Ever notice that some sellers and suppliers seem to be considered first when a company is looking to buy something? That's because they've got the inside track. They've made themselves part of their customer's strategic planning process. Here's how it's done:

1. Be more than a salesperson.

If you're an entrepreneur, this step is easy, because selling is only a part of your overall business responsibilities. Even if you work in a sales group, though, you can become more than a salesperson by learning everything possible about your customer's industry, market position, and (especially) your customer's customers.

2. Listen, learn and research.

Rather than focusing on the segment of your customer's business that your product or service addresses, expand your areas of interest and expertise to your customer's goals, problems, and needs that are outside the scope of what your firm offers.  You want your customer to think of you as a "big picture" person and not just an expert in your field.

3. Build extensive contacts.

It's not nearly enough to have a wealth of contacts inside your customer's firm and inside your own firm.  You want to be able to put your customer in touch with people who can help every part of their business. Most importantly, create and cultivate contacts inside your customer's target market.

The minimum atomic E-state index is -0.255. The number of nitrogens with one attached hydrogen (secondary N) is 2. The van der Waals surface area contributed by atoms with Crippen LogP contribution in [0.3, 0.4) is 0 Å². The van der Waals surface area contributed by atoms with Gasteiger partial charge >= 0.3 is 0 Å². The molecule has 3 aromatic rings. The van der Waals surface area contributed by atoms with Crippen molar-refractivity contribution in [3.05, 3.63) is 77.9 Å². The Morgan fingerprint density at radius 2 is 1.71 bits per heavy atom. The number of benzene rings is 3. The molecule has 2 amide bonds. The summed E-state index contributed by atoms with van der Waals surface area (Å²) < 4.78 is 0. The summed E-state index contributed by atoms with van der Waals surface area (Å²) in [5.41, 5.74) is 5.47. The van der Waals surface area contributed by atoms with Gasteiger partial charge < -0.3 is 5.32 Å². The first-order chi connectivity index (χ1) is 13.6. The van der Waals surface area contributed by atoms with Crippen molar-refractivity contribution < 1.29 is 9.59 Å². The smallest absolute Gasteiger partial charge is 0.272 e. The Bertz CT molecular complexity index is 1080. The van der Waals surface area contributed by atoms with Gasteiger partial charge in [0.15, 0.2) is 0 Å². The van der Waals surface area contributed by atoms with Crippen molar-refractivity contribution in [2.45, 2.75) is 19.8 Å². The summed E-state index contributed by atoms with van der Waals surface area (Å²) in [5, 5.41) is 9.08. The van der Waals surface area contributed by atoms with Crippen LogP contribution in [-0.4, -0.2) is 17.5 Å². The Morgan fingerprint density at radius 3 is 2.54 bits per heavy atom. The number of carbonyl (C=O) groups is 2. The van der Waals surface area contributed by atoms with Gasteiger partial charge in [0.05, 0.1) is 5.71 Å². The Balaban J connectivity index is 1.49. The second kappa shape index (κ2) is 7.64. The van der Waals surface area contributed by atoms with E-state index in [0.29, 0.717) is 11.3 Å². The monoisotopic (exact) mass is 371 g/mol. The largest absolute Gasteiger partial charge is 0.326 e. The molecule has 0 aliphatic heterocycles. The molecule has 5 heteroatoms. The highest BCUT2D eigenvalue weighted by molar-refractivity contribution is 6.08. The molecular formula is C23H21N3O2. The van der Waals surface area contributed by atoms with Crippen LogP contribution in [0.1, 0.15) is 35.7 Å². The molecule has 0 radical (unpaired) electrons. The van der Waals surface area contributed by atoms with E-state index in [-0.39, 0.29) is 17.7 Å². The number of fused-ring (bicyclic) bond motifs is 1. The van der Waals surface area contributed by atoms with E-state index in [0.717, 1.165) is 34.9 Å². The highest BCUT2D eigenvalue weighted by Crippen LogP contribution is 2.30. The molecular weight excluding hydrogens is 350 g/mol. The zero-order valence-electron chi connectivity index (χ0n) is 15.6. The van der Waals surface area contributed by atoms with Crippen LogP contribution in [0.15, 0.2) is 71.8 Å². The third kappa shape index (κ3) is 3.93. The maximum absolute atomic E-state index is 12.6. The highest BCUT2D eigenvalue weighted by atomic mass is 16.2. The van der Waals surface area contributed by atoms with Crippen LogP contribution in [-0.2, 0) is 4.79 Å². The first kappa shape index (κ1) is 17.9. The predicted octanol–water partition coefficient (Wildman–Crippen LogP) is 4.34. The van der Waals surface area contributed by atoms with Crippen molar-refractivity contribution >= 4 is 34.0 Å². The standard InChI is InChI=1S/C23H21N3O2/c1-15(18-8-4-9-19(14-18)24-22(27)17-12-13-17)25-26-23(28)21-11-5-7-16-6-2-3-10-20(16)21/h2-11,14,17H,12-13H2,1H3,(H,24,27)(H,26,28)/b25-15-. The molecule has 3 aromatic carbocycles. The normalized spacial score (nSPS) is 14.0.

4. Create independent credibility.

Using your knowledge, research, and contacts, help the customer achieve something that has nothing whatsoever to do with your own offering. The gold standard here is finding your customer a new customer.  The silver standard is helping your customer find a better deal in their own supply chain--for a product or service unrelated to your own.

5. Attend planning meetings.

When you've accomplished all of the above, you'll now be seen as an unofficial member of the customer's team rather than an outsider.  As such, you'll be invited to internal meetings where people discuss their strategy and tactics to grow their business.  When it comes to your product or service, buying from you will be the proverbial no-brainer.

Because you now have the inside track, you and your firm will be considered first, and you'll probably be brought into the decision-making process before the customer has even scoped out what they really need.

Where did I learn all this? From watching IBM salespeople repeatedly get the inside track on large computer purchases and computer services contracts in the 80s and 90s. I never really understood why until I had a conversation about the inside track with Sam Reese, CEO of Miller Heiman.

Back in those days, only huge companies could afford this level of customer engagement. Today, however, even a small company can get on the inside track because the majority of customer interaction takes place via email, teleconferencing, and web conferencing.  You don't have to be onsite to get into the big meetings.

More importantly, today's lean and shrinking staffs have an ever-greater need for outside help and are more than willing to bring somebody outside (that would be you) into key meetings if you truly have something valuable to contribute.

Check out my new book on how to cut through the BS at work: Business Without the Bullsh*t.